During your visit, listen to a selection of audio experiences designed by students in Talking Pictures, a winter 2023 course at Stanford that considered all the noisy potential buried in the quiet spaces of museum galleries. What do pictures sound like? What would they say if they could talk? What would we say back? Follow the QR codes posted on the adjacent wall labels in the gallery to play through the files, which give voice to the pictures in the exhibition Reality Makes Them Dream. The audio is best experienced when wearing two headphones.
Reality Makes Them Dream: American Photography, 1929–1941
March 29–July 30, 2023
In the fall of 1930, Stanford biology professor Laurence Bass-Becking used a curious phrase to describe the photography of his friend Edward Weston: “Reality makes him dream.” Few people today would associate dreaminess with the Great Depression, yet Bass-Becking penned this statement one year into the economic turmoil that would last until the nation’s entry into World War II. This exhibition of over 100 photographs, periodicals, and photobooks offers an alternative understanding of 1930s photography in the US by taking Bass-Becking’s phrase as its point of departure.
The work of five photographers featured in the Capital Group Foundation Photography Collection at the Cantor Arts Center—Ansel Adams, John Gutmann, Helen Levitt, Wright Morris, and Edward Weston—comprises the core of the exhibition. Woven into this display is a diverse selection of photographs by their contemporaries that present new narratives about artists and images, from the iconic to the overlooked. Against the typical history of 1930s photography that views the work of this period as primarily documentary, this exhibition contends that a key goal for artists of this period was to use photography to ignite the imagination.
Explore this exhibition of over 100 photographs, periodicals, and photobooks virtually by clicking on the self-paced tour below.
In 2019, the Capital Group Foundation donated a collection of over 1,000 prints by American photographers to the Cantor Arts Center. This transformative gift included the endowment for a postdoctoral fellowship to develop exhibitions from this collection. Reality Makes Them Dream is the first of these projects.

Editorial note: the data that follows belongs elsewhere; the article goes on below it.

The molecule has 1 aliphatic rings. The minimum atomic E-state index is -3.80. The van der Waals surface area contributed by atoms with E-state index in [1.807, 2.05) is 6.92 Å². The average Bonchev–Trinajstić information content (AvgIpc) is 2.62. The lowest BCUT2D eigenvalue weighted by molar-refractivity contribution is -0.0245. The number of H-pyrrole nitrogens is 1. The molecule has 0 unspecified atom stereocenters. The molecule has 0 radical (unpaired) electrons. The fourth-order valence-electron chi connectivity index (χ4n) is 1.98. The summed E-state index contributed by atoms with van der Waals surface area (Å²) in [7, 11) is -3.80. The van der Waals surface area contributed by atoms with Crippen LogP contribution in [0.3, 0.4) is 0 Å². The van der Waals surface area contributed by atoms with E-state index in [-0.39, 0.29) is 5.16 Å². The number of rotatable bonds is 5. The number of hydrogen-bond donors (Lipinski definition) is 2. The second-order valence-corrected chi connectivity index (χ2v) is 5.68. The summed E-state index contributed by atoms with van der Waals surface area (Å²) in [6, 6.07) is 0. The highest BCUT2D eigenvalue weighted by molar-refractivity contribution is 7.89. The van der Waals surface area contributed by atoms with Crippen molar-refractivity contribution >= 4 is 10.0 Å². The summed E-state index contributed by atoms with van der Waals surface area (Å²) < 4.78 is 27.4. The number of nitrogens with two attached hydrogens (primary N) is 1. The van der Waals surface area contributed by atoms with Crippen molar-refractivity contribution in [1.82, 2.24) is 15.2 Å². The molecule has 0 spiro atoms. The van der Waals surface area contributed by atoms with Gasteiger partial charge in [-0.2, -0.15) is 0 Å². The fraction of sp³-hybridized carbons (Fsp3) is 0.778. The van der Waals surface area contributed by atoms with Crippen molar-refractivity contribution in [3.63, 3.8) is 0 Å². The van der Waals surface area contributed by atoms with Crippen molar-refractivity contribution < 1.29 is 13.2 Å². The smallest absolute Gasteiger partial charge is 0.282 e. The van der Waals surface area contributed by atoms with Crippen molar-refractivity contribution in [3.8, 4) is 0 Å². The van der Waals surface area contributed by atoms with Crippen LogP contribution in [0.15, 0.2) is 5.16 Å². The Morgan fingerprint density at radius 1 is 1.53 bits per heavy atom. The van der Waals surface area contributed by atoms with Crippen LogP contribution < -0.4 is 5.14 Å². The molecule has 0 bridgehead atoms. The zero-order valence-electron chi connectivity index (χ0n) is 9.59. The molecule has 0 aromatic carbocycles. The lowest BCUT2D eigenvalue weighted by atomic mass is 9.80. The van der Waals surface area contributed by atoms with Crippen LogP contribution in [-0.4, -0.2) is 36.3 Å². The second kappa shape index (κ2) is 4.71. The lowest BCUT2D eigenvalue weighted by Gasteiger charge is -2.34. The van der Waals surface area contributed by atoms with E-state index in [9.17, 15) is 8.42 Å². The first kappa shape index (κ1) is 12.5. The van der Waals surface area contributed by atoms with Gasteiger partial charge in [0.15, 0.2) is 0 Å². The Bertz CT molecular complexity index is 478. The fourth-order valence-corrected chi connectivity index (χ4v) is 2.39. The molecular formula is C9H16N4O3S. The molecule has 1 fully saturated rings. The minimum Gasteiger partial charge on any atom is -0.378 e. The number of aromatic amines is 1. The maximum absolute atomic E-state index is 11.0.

This exhibition is organized by the Cantor Arts Center. We gratefully acknowledge support from The Capital Group Foundation Photography Collection Fund, the Kazak Acquisitions and Exhibitions Support Fund, the Elizabeth K. Raymond Fund for Photography at the Cantor Arts Center, the Hohbach Family Fund for Educational Outreach, and the Mark and Betsy Gates Fund for Photography at the Stanford Museum of Art.
Bohemians, Realists, & Dreamers: Women Photographers in the Interwar Period
Thu., May 4, 6:00 PM | Cantor Arts Center Auditorium
Join author Jasmin Darznik and art historian Sarah M. Miller for a discussion of their research on the lives and work of women photographers during the 1920s and 1930s.
In the News
Some links may require payment to view
[Sky & Telescope Magazine] Ansel Adams and Moons Over the High Sierra
[Metro Silicon Valley] Reality Makes Them Dream: Recontextualizing 1930s Photography
[The New York Times] When the Light, Shadow and Stars Aligned: Standing Where Ansel Adams Stood
[Cultured Magazine] This week in culture: March 27 - April 2, 2023
[San Jose Latest News] Reality Makes Them Dream: Recontextualizing 1930's Photography
Now available at our front desk
The accompanying catalog features reproductions of 83 objects from the exhibition and a suite of short essays by photography scholars affiliated with Stanford University. Drawn from original research and thoughtful readings of objects presented in the exhibition, their essays further expand our understanding of interwar American photography.
The Cantor is open to the public, Wednesdays–Sundays 11:00 a.m.–5:00 p.m. We’re always free. Advance registration is not required, but it helps us plan if we know who's coming.
The Cantor Arts Center is located at the intersection of Museum Way and Lomita Drive in the heart of the arts district on the Stanford campus. The Cantor faces the Bing Concert Hall across Palm Drive, northwest of The Oval and the Main Quad.